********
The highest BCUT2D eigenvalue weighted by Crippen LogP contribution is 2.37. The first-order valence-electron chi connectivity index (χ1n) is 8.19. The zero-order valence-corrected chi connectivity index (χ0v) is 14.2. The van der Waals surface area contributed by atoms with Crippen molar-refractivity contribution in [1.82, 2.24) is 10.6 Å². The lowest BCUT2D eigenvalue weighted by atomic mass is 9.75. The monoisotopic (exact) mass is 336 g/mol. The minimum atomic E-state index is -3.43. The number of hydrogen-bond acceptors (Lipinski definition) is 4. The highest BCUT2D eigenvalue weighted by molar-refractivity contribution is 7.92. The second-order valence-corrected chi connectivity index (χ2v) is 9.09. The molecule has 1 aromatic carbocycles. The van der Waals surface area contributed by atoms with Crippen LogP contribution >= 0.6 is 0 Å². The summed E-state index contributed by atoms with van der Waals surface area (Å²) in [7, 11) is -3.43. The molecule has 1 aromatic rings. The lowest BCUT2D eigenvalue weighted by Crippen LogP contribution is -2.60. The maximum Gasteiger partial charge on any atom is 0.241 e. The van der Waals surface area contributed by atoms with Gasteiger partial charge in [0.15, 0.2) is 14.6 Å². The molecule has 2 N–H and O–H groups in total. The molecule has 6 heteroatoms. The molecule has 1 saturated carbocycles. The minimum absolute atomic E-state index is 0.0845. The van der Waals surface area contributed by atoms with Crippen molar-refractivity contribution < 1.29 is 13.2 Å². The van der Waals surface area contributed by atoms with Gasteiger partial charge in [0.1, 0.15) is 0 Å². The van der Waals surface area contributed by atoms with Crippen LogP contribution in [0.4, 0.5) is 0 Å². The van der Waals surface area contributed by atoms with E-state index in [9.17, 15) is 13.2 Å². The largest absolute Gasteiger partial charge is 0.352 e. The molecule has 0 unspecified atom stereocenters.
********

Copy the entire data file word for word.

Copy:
The highest BCUT2D eigenvalue weighted by Crippen LogP contribution is 2.37. The first-order valence-electron chi connectivity index (χ1n) is 8.19. The zero-order valence-corrected chi connectivity index (χ0v) is 14.2. The van der Waals surface area contributed by atoms with Crippen molar-refractivity contribution in [1.82, 2.24) is 10.6 Å². The lowest BCUT2D eigenvalue weighted by atomic mass is 9.75. The monoisotopic (exact) mass is 336 g/mol. The minimum atomic E-state index is -3.43. The number of hydrogen-bond acceptors (Lipinski definition) is 4. The highest BCUT2D eigenvalue weighted by molar-refractivity contribution is 7.92. The second-order valence-corrected chi connectivity index (χ2v) is 9.09. The molecule has 1 aromatic carbocycles. The van der Waals surface area contributed by atoms with Crippen LogP contribution >= 0.6 is 0 Å². The summed E-state index contributed by atoms with van der Waals surface area (Å²) in [7, 11) is -3.43. The molecule has 1 aromatic rings. The lowest BCUT2D eigenvalue weighted by Crippen LogP contribution is -2.60. The maximum Gasteiger partial charge on any atom is 0.241 e. The van der Waals surface area contributed by atoms with Gasteiger partial charge in [0.15, 0.2) is 14.6 Å². The molecule has 2 N–H and O–H groups in total. The molecule has 6 heteroatoms. The molecule has 1 saturated carbocycles. The minimum absolute atomic E-state index is 0.0845. The van der Waals surface area contributed by atoms with Crippen molar-refractivity contribution < 1.29 is 13.2 Å². The van der Waals surface area contributed by atoms with Gasteiger partial charge in [0.1, 0.15) is 0 Å². The van der Waals surface area contributed by atoms with Crippen LogP contribution in [0.4, 0.5) is 0 Å². The van der Waals surface area contributed by atoms with E-state index in [9.17, 15) is 13.2 Å². The largest absolute Gasteiger partial charge is 0.352 e. The molecule has 0 unspecified atom stereocenters.